Putting two and two together

As somebody who loves words and English literature, I have often been assumed to be a natural enemy of the mathematical mind. If we’re being honest, my days of calculus and the hypotenuse are behind
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As somebody who loves words and English literature, I have often been assumed to be a natural enemy of the mathematical mind. If we’re being honest, my days of calculus and the hypotenuse are behind me, but with those qualifications under my belt, I did learn that the worlds of words and numbers are not necessarily as separate as they seem. Quite a few expressions use numbers (sixes and sevens, six of one and half a dozen of the other, one of a kind, etc.) but a few are more closely related to mathematics than you’d expect. Put two and two together Let’s start with an easy one. It doesn’t take a mathematical whiz to know that 2 + 2 = 4 and that’s indeed the heart of this expression. To put two and two together is used to mean ‘draw an obvious conclusion from what is known or evident’. Conversely, if you say that somebody might put two and two together and make five, you’re suggesting that they are attempting to draw a plausible conclusion from what is known and evident, but that. . .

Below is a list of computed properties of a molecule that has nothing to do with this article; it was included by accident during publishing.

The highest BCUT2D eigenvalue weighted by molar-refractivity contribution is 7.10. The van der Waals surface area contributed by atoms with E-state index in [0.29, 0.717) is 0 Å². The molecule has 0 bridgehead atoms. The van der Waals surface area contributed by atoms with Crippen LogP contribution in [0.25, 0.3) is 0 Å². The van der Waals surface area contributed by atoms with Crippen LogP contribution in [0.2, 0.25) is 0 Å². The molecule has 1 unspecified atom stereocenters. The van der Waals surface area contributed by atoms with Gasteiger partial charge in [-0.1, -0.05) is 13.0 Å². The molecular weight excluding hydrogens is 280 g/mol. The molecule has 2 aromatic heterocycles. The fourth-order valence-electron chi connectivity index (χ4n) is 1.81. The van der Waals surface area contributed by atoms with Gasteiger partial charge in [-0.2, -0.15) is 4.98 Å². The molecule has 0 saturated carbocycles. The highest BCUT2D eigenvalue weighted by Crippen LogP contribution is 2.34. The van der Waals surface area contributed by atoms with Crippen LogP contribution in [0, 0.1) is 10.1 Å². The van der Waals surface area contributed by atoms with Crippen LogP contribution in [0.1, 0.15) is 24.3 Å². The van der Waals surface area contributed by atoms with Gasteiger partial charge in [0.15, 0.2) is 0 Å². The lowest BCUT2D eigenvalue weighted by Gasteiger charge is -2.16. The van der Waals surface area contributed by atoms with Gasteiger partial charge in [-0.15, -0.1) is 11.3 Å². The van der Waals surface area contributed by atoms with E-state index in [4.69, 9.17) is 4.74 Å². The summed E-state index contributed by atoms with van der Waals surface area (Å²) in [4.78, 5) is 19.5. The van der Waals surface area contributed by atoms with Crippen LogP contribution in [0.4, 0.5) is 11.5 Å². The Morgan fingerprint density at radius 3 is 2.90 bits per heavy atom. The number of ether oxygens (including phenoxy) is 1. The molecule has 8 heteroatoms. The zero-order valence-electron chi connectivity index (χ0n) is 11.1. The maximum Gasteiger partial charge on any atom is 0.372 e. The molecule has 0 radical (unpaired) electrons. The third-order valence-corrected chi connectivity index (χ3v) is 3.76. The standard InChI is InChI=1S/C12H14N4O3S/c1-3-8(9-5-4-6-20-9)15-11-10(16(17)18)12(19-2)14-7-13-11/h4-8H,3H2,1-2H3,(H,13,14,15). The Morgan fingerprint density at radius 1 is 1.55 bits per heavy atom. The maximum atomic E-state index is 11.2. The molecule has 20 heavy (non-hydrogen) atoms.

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News source: OUPblog » Linguistics

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